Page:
Richard Woychik, PhD, director of the National Institute of Environmental Health Sciences (NIEHS) visited the UC Center for Environmental Genetics (CEG) on May 10 and also met with community members to discuss environmental health issues in Cincinnati.
“I really enjoyed meeting the investigators behind the work that we support at the University of Cincinnati,” Woychik said. “I greatly appreciated the time that Dean Andrew Filak, Dr. George Leikauf, and Dr. Susan Pinney spent with me, and I thoroughly enjoyed hearing about the work of investigators Drs. Katherine Burns, Senu Apewokin and Angelico Mendy, who are clearly very capable and will help drive the future of environmental health sciences.”
Pinney, professor in the Department of Environmental and Public Health Sciences (DEPHS) and director of the CEG, coordinated Woychik’s visit.
Burns, associate professor in the DEPHS, discussed her research on endocrine disrupting chemicals and endometriosis. Apewokin, associate professor in the Department of Internal Medicine, Division of Infectious Diseases, addressed per- and poly-fluoroalkyl substances and response to pneumococcal vaccination. Mendy, assistant professor in the DEPHS, discussed air pollution and COVID-19.
Woychik and Liam O’Fallon from NIEHS joined several DEPHS faculty members in visiting two locations in Cincinnati to discuss health issues. Stops included Smale Park along Cincinnati’s waterfront, where Dave Schmitt, executive director of the Mill Creek Alliance, led a discussion on water issues, and Groundwork Ohio River Valley in Price Hill, where Alan Edwards, chief executive officer of the organization, presented their air pollution monitoring project.
“I was especially impressed by the Community Engagement Core that’s under the direction of Dr. Nick Newman,” Woychik said. Newman also is assistant professor in the Department of Pediatrics.
“And, I was really inspired by the community member presentations from Urban Health Pathway director Dena Cranley and Center for Closing the Health Gap CEO Renee Mahaffey. Visiting the neighborhoods and talking with residents just reinforced the importance that community engagement plays in helping us achieve our mission at NIEHS,” Woychik added.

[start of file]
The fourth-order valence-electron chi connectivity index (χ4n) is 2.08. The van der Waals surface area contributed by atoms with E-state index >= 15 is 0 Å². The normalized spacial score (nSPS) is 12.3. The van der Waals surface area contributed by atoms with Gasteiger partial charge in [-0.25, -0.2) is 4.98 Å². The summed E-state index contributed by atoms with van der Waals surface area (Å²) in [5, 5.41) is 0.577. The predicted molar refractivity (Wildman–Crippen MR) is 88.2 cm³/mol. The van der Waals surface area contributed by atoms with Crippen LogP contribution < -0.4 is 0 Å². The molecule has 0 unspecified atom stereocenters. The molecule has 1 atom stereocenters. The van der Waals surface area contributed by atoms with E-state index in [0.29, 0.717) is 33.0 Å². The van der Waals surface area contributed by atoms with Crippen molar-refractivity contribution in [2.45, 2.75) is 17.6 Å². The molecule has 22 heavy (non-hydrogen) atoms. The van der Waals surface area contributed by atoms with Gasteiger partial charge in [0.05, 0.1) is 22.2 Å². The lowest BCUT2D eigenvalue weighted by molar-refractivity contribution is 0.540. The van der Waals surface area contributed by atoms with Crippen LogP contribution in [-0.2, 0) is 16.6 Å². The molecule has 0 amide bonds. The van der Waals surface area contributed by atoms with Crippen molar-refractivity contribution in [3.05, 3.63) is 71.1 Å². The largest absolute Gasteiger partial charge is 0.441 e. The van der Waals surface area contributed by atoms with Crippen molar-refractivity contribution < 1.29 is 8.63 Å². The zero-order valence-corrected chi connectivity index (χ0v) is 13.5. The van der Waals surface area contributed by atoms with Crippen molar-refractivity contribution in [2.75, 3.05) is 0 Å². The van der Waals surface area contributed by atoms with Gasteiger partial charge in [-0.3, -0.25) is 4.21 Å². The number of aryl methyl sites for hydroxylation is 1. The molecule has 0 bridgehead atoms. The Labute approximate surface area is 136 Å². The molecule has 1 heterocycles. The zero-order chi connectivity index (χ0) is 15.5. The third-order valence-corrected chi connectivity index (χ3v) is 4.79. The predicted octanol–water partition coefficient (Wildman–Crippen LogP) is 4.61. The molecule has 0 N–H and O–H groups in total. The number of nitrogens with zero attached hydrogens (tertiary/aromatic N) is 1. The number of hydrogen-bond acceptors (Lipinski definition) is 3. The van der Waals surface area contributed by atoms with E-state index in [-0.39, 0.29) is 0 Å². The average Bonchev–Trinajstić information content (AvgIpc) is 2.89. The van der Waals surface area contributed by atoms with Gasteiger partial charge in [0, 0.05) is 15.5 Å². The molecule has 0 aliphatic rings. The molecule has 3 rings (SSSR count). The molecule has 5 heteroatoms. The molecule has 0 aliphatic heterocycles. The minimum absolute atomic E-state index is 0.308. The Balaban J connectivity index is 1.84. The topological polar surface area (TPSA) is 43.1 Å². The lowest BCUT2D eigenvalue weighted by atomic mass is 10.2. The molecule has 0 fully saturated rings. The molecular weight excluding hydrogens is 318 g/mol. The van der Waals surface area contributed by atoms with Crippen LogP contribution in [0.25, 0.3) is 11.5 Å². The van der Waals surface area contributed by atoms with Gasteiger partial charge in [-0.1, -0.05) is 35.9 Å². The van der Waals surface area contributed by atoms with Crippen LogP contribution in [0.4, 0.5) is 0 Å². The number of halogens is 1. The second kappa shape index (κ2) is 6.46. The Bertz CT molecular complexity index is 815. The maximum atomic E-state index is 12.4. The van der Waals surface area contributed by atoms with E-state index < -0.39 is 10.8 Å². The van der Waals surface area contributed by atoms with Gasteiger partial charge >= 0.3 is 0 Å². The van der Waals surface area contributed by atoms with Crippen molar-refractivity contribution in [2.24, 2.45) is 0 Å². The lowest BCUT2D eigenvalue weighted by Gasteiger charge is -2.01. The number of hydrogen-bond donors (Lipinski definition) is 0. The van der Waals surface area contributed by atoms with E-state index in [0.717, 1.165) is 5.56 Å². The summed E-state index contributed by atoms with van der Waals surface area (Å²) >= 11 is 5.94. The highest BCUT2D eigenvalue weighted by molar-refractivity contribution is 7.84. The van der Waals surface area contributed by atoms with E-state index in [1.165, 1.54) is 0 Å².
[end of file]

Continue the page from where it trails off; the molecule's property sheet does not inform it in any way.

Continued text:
The afternoon community forum, which was attended by local government and public health officials and community leaders to discuss precision environmental health and its significance for the region, attracted more than 80 people.
“Dr. Woychik presented an exciting lecture on his vision of Precision Environmental Health,” says Leikauf, DEPHS chair and Jacob G. Schmidlapp Chair of Environmental Health.
Based in the DEPHS and working strongly with Cincinnati Children’s, the CEG is funded by the NIEHS and conducts research on gene-environment interactions and translates discoveries into regional and global disease prevention creating healthier environments. The CEG also works closely with the community on projects that have included the Fernald superfund site in Cincinnati and local water systems to eliminate perfluorinated chemicals from drinking water.
Photos by Lisa Ventre.
Pictured in the featured photo, left to right: Dave Schmitt, executive director of the Mill Creek Alliance; Michelle Burbage, PhD, assistant professor, DEPHS; Susan Pinney, PhD, professor and CEG director; Nick Newman, DO, assistant professor, Department of Pediatrics; Richard Woychik, PhD, director, National Institute of Environmental Health Sciences; Liam O’Fallon, health specialist, NIEHS Human Population Branch; George Leikauf, PhD, DEPHS chair and Jacob G. Schmidlapp Chair of Environmental Health; Jagjit Yadav, PhD, CEG deputy director and professor, DEPHS; Katherine Burns, PhD, associate professor, DEPHS; and Chuck Doarn, professor, DEPHS.